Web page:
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Not Fixing Your Mind In a Position

Not Fixing Your Mind In a Position - more effective than being "positive"

Mindfulness practices help make better decisions in business and in life.

Excerpt from a leading business book: "Good to Great: Why Some Companies Make the Leap...And Others Don't" by Jim Collins

"Like much of what we found in our research, the key elements of greatness are deceptively simple and straightforward. The good-to-great leaders were able to strip away so much noise and clutter and just focus on the few things that would have the greatest impact. They were able to do so in large part because they operated from both sides of the Stockdale Paradox, never letting one side overshadow the other. If you are able to adopt this dual pattern, you will dramatically increase the odds of making a series of good decisions and ultimately discovering a simple, yet deeply insightful, concept for making the really big choices. And once you have that simple, unifying concept, you will be very close to making a sustained transition to breakthrough results." (read more for free)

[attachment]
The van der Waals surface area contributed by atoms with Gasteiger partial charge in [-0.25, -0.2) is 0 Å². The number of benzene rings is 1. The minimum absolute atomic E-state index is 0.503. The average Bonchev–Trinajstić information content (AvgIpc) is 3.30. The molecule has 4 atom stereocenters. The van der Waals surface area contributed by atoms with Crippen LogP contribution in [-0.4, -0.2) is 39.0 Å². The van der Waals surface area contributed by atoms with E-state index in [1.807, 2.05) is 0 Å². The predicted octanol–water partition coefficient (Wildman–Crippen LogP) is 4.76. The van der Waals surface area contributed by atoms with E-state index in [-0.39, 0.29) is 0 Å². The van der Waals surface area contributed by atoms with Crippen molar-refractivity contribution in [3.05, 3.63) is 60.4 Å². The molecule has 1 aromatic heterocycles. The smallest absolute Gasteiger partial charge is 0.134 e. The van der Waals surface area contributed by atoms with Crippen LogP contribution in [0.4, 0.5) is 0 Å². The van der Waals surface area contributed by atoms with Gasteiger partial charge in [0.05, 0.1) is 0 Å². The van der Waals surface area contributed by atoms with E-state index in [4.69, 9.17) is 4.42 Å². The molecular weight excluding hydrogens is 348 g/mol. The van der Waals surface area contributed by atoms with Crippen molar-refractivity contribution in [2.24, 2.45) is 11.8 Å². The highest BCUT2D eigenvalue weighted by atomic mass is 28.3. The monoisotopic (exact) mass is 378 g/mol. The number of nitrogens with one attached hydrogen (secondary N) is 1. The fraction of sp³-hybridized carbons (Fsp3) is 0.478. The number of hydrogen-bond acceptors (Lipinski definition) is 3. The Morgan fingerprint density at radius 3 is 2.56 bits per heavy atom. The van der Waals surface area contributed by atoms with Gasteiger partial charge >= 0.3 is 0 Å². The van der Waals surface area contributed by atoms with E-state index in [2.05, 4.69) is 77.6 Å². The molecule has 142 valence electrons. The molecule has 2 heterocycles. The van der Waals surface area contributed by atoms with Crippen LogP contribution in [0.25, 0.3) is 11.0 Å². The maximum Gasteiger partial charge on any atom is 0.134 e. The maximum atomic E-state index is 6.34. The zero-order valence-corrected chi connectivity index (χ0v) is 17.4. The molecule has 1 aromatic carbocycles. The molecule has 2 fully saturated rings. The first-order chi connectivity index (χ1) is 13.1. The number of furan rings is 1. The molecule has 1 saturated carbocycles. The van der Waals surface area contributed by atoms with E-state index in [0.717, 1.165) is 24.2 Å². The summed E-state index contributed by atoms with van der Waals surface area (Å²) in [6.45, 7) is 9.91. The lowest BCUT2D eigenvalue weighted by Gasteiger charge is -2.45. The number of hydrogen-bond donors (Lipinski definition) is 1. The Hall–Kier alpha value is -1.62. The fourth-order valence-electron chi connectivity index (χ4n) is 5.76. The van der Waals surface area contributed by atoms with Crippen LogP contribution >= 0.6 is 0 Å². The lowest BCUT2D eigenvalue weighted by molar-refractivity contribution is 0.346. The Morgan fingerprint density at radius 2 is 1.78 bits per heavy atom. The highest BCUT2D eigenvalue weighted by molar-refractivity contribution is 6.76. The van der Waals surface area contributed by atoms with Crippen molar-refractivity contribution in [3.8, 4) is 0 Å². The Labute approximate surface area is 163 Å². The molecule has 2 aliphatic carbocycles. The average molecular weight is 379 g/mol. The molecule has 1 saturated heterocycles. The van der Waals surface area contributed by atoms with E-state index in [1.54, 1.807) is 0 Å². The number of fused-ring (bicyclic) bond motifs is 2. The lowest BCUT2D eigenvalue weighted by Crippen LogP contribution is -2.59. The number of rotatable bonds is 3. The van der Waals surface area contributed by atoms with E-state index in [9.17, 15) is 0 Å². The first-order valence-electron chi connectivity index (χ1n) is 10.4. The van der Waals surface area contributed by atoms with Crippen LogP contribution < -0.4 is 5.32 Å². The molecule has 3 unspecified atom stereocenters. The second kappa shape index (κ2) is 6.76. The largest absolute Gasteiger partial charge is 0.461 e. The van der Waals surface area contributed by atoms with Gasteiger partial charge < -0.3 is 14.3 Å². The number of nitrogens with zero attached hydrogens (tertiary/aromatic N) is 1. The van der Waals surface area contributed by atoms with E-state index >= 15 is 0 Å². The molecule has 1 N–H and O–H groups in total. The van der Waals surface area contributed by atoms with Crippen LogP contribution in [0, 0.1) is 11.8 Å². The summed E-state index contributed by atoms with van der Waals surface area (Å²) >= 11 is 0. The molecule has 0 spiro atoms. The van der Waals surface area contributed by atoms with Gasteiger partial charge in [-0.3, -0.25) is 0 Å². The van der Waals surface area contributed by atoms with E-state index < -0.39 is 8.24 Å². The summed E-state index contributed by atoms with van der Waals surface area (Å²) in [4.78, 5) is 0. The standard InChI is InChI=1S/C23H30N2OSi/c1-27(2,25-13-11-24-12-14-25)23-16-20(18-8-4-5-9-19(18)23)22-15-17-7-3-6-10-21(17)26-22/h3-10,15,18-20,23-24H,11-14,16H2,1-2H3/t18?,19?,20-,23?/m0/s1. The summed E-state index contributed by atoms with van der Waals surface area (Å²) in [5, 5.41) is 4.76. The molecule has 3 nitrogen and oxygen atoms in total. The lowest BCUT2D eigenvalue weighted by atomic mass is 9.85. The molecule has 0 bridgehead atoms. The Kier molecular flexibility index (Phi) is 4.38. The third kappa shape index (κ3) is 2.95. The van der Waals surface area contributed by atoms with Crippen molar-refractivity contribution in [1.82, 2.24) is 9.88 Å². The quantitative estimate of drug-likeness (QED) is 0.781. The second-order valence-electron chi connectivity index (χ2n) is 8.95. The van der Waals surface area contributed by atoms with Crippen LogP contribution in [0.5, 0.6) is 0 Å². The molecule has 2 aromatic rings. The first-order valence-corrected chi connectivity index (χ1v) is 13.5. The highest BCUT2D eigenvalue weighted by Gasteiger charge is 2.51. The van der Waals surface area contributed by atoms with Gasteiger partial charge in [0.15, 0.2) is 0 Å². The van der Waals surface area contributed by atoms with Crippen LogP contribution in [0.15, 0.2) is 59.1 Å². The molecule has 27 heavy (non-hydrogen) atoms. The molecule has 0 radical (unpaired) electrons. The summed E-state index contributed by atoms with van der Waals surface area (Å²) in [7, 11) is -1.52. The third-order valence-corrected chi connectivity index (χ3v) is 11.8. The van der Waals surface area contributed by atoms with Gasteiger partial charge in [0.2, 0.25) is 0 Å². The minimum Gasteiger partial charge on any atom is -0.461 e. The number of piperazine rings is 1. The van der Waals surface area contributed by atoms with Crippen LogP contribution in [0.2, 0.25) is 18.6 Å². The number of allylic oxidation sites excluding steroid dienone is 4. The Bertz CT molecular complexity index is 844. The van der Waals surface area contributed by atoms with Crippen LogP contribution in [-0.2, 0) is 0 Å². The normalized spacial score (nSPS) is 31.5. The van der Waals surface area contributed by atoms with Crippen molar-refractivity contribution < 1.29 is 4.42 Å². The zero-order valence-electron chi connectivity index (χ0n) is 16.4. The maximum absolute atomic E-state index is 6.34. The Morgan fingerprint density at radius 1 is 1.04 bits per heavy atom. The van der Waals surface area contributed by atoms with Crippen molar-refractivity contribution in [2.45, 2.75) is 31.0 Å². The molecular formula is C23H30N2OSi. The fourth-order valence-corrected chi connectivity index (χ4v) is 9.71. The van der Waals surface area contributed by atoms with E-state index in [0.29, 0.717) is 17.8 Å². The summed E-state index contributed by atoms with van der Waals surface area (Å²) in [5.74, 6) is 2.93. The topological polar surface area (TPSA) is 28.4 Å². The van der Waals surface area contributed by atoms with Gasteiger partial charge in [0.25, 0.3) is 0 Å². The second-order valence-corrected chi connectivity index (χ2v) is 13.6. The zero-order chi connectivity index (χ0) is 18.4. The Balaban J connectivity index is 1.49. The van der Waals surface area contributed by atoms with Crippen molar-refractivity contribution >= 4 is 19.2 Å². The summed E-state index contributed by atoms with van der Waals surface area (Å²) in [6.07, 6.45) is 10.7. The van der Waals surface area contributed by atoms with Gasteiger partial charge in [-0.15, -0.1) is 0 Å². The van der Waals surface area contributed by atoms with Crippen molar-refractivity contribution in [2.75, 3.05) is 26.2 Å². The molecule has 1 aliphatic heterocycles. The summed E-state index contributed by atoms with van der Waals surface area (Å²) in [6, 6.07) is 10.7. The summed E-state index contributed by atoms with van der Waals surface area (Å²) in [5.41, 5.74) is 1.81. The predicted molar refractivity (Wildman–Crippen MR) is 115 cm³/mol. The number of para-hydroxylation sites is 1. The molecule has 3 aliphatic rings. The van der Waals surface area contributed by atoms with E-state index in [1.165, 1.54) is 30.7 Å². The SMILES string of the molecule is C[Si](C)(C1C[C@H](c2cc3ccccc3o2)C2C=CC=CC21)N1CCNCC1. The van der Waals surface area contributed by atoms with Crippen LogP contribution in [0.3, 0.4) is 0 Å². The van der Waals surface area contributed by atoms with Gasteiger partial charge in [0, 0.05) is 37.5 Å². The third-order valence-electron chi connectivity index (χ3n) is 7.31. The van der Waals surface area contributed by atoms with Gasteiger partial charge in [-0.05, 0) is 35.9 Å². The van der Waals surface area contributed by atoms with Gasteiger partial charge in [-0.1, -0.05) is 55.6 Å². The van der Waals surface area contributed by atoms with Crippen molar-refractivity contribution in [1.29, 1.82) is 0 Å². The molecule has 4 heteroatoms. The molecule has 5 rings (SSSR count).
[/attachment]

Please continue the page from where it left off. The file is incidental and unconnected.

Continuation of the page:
Here's a 2 minute audio for you on the Stockdale Paradox - an observation on who survived in war-time captivity, and who did not. Please listen then return here

Do you see how mindfulness training supports these capabilities? You are training nonjudgmental awareness of all perspectives.

Fixing the mind in a position of optimism or pessimism denies the whole picture. As does fixing one's mind on control or no-control. Or nice person, not nice person. How does one hold both possibilities simultaneously? It is no better to oscillate between the two views, where there would be an inner war going on inside. Hold both views simultaneously. A unifying view.

Practice in mindfulness opens you to an awareness that is larger than, or more primary than, either view. That awareness is more true to reality and helpful.

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